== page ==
Lancaster Engineers assess climate change emissions

Wind Turbine
Wind Turbine

The costs of climate change adaptation and mitigation has been estimated in a new study by an international team of researchers.

The paper published in PNAS is co-authored by Dr Denes Csala of Lancaster University who said: “Energy systems are complex and it is important to recognise the need for simulation modelling when we are trying to design longer-term energy transitions.

“Especially in the ongoing energy transition, when we are trying to design mostly renewable based climate compliant systems that are to supplant the fossil fuel driven system of today, there is a structural difference because most of the energy investment into the systems is upfront rather than over their lifetimes.

“Therefore it is important to quantify the emissions embedded into this transition period and previously these were poorly quantified but this paper gives a much better analysis.”

The results provide a holistic assessment of carbon emissions from the transition itself, and suggest that these emissions can be minimized through more ambitious energy decarbonization.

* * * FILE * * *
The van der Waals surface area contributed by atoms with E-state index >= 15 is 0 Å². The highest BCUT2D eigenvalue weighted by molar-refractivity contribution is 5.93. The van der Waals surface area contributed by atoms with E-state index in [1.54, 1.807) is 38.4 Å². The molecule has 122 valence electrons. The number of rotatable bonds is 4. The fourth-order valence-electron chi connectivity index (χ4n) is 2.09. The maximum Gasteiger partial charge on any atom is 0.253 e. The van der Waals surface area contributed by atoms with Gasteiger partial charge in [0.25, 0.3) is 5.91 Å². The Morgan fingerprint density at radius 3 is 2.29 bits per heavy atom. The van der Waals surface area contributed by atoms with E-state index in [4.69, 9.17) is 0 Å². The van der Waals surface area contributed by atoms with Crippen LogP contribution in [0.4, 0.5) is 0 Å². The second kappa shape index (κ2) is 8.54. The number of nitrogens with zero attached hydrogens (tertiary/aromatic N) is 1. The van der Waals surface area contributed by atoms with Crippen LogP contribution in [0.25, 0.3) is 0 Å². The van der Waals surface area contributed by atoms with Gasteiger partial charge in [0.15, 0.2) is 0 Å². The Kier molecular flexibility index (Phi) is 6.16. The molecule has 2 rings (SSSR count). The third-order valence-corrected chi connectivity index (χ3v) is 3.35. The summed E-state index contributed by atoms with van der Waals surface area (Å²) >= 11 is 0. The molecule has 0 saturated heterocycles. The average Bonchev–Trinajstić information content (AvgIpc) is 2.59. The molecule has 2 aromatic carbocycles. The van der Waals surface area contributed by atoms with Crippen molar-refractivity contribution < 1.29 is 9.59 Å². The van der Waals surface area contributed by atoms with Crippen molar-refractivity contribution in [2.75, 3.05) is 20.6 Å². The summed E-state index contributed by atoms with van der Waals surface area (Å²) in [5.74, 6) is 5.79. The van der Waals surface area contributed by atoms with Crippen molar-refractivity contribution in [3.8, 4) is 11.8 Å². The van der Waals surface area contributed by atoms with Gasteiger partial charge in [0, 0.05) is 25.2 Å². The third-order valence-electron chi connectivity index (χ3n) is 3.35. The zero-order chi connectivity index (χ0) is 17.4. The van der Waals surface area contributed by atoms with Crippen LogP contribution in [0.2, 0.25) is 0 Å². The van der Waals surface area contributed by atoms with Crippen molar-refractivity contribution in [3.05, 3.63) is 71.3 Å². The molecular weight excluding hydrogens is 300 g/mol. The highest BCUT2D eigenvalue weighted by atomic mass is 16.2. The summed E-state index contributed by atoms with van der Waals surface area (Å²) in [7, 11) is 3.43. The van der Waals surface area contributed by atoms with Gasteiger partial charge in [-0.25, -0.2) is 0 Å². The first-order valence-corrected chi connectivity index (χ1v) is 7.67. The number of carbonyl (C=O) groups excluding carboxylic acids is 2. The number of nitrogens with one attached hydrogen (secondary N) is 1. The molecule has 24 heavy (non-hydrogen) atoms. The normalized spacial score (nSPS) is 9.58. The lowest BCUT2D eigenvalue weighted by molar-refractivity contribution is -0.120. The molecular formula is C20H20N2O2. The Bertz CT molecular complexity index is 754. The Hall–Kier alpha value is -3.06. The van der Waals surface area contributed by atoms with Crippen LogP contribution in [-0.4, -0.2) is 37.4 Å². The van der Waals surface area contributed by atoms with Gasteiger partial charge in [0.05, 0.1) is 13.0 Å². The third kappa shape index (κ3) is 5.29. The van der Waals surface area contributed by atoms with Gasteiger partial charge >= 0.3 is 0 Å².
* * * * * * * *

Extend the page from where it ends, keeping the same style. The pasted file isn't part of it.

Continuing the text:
The researchers argue that the emissions from mitigation, but likely much less so from adaptation, are of sufficient magnitude to merit greater consideration in climate science and policy.

Here the researchers used a suite of models to estimate the CO2 emissions embedded in the broader climate transition.

For a gradual decarbonization pathway limiting warming to 2°C, selected adaptation-related interventions will emit approximately 1.3Gt CO2 through 2100, while emissions from energy used to deploy renewable capacity are much larger at approximately 95Gt CO2. Together, these emissions are equivalent to over two years of current global emissions and 8.3% of the remaining carbon budget for 2°C.

Total embedded transition emissions are reduced by approximately 80% to 21.2GtCO2 under a rapid pathway limiting warming to 1.5°C.

However, they roughly double to 185GtCO2 under a delayed pathway consistent with current policies (2.7°C warming by 2100), mainly because a slower transition relies more on fossil fuel energy.

Adapting to increasing climate risks while deploying renewables to stabilize the climate will require large amounts of energy and materials, which will initially cause emissions.

However, when renewables are rapidly deployed, the ongoing transition can be powered by cleaner energy, minimizing embedded emissions.

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